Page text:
February 14, 2018
If any further evidence is needed to substantiate widespread voter frustration with Washington gridlock, consider the current reaction to the administration’s infrastructure initiative. “Infrastructure” improvement is as close as we’ll get to a bipartisan call to action. So what’s to complain about — except who will pay and how much?
Now we know. Almost immediately “permit reform”– necessary to get on with the job of rebuilding worn out infrastructure – is a dog whistle to the green lobby. For them, “efficiency” is problematic: good in theory, bad in practice. It poses a mortal threat to their franchise, which is manipulating the machinery of regulation and bureaucracy to slow or stop projects.
The proposal to streamline the NEPA process “is nothing more than another scam that would destroy the environment, privatize our public works, increase taxes on the middle class and bulldoze communities’ ability to have a say in the projects happening in their own backyard,” shouts the League of Conservation Voters.
This is the hysteria that greets a proposal to streamline a process that today requires more time to permit a new mine than it did to build the Panama Canal. If the French were saddled with our permit process, Gustave Eiffel would still be waiting for the “oui” to build his iconic tower.
We don’t mean to single out the LCV – many other like-minded obstructionists are equally worthy of the “the New Luddites” moniker.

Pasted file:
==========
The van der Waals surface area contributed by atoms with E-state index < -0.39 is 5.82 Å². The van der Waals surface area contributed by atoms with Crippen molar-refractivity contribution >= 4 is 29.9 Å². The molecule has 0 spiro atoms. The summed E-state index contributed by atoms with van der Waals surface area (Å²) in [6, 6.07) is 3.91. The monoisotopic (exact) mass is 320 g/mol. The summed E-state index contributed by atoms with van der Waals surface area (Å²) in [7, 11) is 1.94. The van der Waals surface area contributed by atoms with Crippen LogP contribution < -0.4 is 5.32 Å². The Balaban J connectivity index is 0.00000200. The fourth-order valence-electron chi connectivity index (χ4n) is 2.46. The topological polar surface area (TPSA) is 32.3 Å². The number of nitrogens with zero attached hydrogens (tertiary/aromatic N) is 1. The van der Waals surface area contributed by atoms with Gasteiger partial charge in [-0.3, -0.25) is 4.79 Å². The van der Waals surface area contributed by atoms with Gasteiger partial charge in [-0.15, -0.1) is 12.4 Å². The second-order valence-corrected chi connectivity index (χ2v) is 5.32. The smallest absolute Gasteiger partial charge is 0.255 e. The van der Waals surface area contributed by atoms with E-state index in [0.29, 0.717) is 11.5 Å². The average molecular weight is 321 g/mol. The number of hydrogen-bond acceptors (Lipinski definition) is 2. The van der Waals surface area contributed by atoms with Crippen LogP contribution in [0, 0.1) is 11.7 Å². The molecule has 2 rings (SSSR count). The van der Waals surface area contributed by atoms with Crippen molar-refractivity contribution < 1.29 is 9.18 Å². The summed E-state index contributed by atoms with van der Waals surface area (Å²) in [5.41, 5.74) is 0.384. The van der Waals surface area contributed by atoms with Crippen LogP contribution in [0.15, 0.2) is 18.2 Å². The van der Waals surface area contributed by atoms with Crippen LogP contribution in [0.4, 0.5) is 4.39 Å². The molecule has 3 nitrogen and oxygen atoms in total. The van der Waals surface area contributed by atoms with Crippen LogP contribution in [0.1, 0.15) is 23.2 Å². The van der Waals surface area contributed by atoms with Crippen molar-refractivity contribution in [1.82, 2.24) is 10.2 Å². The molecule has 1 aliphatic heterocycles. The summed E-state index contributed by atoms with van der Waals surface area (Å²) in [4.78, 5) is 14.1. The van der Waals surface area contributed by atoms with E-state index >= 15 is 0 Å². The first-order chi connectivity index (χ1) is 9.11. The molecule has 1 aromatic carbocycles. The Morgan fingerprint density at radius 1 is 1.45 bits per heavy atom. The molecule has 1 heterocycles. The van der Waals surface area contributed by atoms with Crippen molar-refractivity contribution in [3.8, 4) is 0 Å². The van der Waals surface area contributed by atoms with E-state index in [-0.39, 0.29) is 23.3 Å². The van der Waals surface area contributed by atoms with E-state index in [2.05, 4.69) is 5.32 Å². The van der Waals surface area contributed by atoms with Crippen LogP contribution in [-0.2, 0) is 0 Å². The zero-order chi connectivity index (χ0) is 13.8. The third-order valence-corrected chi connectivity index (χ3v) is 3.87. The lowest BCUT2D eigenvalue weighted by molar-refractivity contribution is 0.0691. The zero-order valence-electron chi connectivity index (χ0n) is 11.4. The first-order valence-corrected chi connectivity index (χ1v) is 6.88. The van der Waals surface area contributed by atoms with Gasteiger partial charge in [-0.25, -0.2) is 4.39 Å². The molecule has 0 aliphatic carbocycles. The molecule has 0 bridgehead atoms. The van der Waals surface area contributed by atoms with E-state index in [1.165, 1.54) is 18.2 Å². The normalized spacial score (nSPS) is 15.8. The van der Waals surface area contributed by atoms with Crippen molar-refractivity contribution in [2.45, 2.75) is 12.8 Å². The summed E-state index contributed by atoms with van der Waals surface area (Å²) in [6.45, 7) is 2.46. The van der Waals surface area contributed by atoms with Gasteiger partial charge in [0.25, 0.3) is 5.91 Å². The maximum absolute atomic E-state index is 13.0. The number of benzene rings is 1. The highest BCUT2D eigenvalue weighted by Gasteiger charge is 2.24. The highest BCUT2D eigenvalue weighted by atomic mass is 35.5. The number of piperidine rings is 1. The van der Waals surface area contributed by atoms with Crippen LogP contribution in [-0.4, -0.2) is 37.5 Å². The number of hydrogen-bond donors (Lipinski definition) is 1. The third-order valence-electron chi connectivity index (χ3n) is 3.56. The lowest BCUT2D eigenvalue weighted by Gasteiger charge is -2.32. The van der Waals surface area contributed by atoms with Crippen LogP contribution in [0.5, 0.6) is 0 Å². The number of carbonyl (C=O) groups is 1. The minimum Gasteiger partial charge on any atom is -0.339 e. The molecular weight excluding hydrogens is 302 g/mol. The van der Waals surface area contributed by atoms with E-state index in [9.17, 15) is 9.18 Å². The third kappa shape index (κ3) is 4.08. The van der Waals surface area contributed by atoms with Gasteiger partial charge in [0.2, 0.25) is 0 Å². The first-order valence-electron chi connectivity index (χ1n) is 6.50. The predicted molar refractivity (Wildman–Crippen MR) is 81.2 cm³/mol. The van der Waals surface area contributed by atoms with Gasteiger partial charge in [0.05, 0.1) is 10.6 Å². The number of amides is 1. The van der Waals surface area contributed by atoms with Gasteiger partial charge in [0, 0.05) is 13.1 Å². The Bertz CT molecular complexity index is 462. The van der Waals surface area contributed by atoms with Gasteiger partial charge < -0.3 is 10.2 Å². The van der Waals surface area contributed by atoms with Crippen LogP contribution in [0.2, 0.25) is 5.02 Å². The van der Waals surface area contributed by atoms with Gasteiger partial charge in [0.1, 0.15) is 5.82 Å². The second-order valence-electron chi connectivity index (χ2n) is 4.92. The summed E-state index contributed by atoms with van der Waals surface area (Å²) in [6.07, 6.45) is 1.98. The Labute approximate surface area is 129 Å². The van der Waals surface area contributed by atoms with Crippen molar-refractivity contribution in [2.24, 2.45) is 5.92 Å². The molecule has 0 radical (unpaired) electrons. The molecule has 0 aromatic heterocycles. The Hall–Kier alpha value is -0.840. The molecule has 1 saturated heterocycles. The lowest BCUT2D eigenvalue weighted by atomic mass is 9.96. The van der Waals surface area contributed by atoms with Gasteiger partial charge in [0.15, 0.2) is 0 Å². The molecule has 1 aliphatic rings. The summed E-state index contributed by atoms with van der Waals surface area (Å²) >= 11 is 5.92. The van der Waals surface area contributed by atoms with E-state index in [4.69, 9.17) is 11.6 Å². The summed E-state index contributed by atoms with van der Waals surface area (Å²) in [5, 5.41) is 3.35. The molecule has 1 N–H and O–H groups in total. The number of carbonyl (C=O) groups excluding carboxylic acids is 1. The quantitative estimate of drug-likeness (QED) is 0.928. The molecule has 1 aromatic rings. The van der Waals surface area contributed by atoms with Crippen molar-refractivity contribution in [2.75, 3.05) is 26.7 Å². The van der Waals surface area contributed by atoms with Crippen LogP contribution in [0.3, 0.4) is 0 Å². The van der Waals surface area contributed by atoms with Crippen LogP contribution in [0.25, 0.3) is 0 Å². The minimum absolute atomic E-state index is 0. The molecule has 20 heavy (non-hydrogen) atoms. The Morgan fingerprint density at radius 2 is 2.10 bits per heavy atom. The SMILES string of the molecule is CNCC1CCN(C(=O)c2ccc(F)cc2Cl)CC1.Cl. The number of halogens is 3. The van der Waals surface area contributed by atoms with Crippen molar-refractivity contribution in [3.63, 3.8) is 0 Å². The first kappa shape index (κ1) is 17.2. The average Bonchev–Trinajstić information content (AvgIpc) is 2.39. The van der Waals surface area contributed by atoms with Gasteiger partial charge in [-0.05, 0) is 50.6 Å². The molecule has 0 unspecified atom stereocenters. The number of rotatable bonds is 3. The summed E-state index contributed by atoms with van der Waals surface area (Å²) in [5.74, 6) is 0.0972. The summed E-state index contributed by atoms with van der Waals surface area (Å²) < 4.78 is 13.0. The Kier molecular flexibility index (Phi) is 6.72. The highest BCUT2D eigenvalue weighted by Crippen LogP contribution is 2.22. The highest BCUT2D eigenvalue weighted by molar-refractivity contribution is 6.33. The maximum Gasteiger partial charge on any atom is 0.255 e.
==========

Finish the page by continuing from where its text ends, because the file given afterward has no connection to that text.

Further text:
On their reading, the only infrastructure “value” they acknowledge is the natural environment they fear would be lost in the process of building things. The things that are built – a new rail line, an expanded harbor, a bridge over troubled waters – obviously offer value to most of us but not to the greens. They prefer the status quo, with our “emerging nations” permit process. The inefficiencies and frustrations that vex most people work just fine for them.
What’s really behind all this obstruction? Two centuries ago, the first Luddites rose up in anger to destroy the textile machines of industrial England that threatened their livelihood. Today the New Luddites rise up to block a similar threat to theirs. The imminently sensible “one agency, one permit” concept proposed by the administration – to replace our current hydra-headed, multiple-agency process – alarms the New Luddites for whom every permitting agency is a chance for a thumbs-down rejection, an opportunity to slow or kill a project.
The Wall Street Journal observed that of the $787 billion allocated to stimulate the flatlined economy in 2008, only $60 billion was spent on putting steel in the ground and people back to work. Surely one reason so few projects were “shovel ready” was because projects weren’t permit ready.
Candidates for office this fall may have to explain to working men and women why commonsense solutions – a statute of limitations on permitting decisions, the elimination of duplicative reviews – failed to pass. Why green activists were once again allowed to stifle good jobs – and the better roads needed to reach them.